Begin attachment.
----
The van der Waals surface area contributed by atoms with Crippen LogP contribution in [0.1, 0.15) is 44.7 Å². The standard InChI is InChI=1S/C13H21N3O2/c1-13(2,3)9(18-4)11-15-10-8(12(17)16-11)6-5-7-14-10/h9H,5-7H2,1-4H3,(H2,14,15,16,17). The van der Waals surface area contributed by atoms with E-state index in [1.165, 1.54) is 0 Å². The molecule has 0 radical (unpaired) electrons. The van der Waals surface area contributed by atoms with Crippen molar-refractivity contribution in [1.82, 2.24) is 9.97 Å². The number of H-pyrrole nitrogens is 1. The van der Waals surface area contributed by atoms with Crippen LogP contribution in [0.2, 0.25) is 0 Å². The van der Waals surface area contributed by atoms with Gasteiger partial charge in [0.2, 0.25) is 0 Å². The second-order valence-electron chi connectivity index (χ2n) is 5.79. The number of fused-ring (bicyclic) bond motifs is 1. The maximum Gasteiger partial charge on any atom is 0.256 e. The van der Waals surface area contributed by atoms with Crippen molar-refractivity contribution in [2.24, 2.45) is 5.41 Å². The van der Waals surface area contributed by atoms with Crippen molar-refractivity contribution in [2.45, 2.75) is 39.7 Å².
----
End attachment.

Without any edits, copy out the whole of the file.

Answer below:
The van der Waals surface area contributed by atoms with Crippen LogP contribution in [0.1, 0.15) is 44.7 Å². The standard InChI is InChI=1S/C13H21N3O2/c1-13(2,3)9(18-4)11-15-10-8(12(17)16-11)6-5-7-14-10/h9H,5-7H2,1-4H3,(H2,14,15,16,17). The van der Waals surface area contributed by atoms with E-state index in [1.165, 1.54) is 0 Å². The molecule has 0 radical (unpaired) electrons. The van der Waals surface area contributed by atoms with Crippen molar-refractivity contribution in [1.82, 2.24) is 9.97 Å². The number of H-pyrrole nitrogens is 1. The van der Waals surface area contributed by atoms with Crippen LogP contribution in [0.2, 0.25) is 0 Å². The van der Waals surface area contributed by atoms with Gasteiger partial charge in [0.2, 0.25) is 0 Å². The second-order valence-electron chi connectivity index (χ2n) is 5.79. The number of fused-ring (bicyclic) bond motifs is 1. The maximum Gasteiger partial charge on any atom is 0.256 e. The van der Waals surface area contributed by atoms with Crippen molar-refractivity contribution in [2.24, 2.45) is 5.41 Å². The van der Waals surface area contributed by atoms with Crippen molar-refractivity contribution in [2.45, 2.75) is 39.7 Å².